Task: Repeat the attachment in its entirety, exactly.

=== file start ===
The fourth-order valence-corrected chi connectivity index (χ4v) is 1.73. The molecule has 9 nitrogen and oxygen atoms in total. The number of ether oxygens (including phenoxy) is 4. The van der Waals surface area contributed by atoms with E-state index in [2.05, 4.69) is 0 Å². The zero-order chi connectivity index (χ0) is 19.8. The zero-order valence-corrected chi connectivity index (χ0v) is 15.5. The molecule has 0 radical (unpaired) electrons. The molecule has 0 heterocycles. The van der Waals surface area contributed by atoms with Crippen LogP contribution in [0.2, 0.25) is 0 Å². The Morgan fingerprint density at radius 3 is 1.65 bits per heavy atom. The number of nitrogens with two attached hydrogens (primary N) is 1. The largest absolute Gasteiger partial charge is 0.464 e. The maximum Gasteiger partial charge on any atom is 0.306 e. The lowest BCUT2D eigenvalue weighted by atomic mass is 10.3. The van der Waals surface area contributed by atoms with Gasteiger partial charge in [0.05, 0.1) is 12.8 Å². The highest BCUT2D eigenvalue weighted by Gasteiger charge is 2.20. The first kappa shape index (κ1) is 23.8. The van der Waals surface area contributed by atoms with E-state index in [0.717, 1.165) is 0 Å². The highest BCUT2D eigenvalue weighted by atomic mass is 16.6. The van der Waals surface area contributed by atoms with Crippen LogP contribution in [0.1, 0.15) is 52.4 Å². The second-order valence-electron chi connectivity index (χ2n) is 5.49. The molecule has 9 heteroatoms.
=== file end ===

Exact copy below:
The fourth-order valence-corrected chi connectivity index (χ4v) is 1.73. The molecule has 9 nitrogen and oxygen atoms in total. The number of ether oxygens (including phenoxy) is 4. The van der Waals surface area contributed by atoms with E-state index in [2.05, 4.69) is 0 Å². The zero-order chi connectivity index (χ0) is 19.8. The zero-order valence-corrected chi connectivity index (χ0v) is 15.5. The molecule has 0 radical (unpaired) electrons. The molecule has 0 heterocycles. The van der Waals surface area contributed by atoms with Crippen LogP contribution in [0.2, 0.25) is 0 Å². The Morgan fingerprint density at radius 3 is 1.65 bits per heavy atom. The number of nitrogens with two attached hydrogens (primary N) is 1. The largest absolute Gasteiger partial charge is 0.464 e. The maximum Gasteiger partial charge on any atom is 0.306 e. The lowest BCUT2D eigenvalue weighted by atomic mass is 10.3. The van der Waals surface area contributed by atoms with Gasteiger partial charge in [0.05, 0.1) is 12.8 Å². The highest BCUT2D eigenvalue weighted by Gasteiger charge is 2.20. The first kappa shape index (κ1) is 23.8. The van der Waals surface area contributed by atoms with E-state index in [0.717, 1.165) is 0 Å². The highest BCUT2D eigenvalue weighted by atomic mass is 16.6. The van der Waals surface area contributed by atoms with Crippen LogP contribution in [0.1, 0.15) is 52.4 Å². The second-order valence-electron chi connectivity index (χ2n) is 5.49. The molecule has 9 heteroatoms.